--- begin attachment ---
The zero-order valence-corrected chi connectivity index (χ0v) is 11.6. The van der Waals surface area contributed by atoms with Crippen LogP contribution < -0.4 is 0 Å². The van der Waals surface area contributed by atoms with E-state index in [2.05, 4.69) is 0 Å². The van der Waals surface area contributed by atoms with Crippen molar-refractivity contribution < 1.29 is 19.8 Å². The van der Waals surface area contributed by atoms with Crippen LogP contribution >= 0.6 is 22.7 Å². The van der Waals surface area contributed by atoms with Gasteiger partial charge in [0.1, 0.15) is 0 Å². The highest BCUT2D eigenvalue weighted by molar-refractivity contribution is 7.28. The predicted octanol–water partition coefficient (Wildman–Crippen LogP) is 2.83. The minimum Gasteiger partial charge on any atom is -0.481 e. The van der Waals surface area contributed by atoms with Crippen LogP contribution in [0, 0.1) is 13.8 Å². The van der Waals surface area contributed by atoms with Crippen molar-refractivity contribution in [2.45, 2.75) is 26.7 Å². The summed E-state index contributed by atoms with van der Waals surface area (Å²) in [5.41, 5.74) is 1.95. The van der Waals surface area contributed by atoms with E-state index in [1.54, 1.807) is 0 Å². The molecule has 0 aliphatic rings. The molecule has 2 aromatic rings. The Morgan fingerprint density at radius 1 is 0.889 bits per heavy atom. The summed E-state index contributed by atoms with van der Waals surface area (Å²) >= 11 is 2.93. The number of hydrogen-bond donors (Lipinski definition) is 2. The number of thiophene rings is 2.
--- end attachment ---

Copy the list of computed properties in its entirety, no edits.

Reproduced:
The zero-order valence-corrected chi connectivity index (χ0v) is 11.6. The van der Waals surface area contributed by atoms with Crippen LogP contribution < -0.4 is 0 Å². The van der Waals surface area contributed by atoms with E-state index in [2.05, 4.69) is 0 Å². The van der Waals surface area contributed by atoms with Crippen molar-refractivity contribution < 1.29 is 19.8 Å². The van der Waals surface area contributed by atoms with Crippen LogP contribution >= 0.6 is 22.7 Å². The van der Waals surface area contributed by atoms with Gasteiger partial charge in [0.1, 0.15) is 0 Å². The highest BCUT2D eigenvalue weighted by molar-refractivity contribution is 7.28. The predicted octanol–water partition coefficient (Wildman–Crippen LogP) is 2.83. The minimum Gasteiger partial charge on any atom is -0.481 e. The van der Waals surface area contributed by atoms with Crippen LogP contribution in [0, 0.1) is 13.8 Å². The van der Waals surface area contributed by atoms with Crippen molar-refractivity contribution in [2.45, 2.75) is 26.7 Å². The summed E-state index contributed by atoms with van der Waals surface area (Å²) in [5.41, 5.74) is 1.95. The van der Waals surface area contributed by atoms with E-state index in [1.54, 1.807) is 0 Å². The molecule has 0 aliphatic rings. The molecule has 2 aromatic rings. The Morgan fingerprint density at radius 1 is 0.889 bits per heavy atom. The summed E-state index contributed by atoms with van der Waals surface area (Å²) >= 11 is 2.93. The number of hydrogen-bond donors (Lipinski definition) is 2. The number of thiophene rings is 2.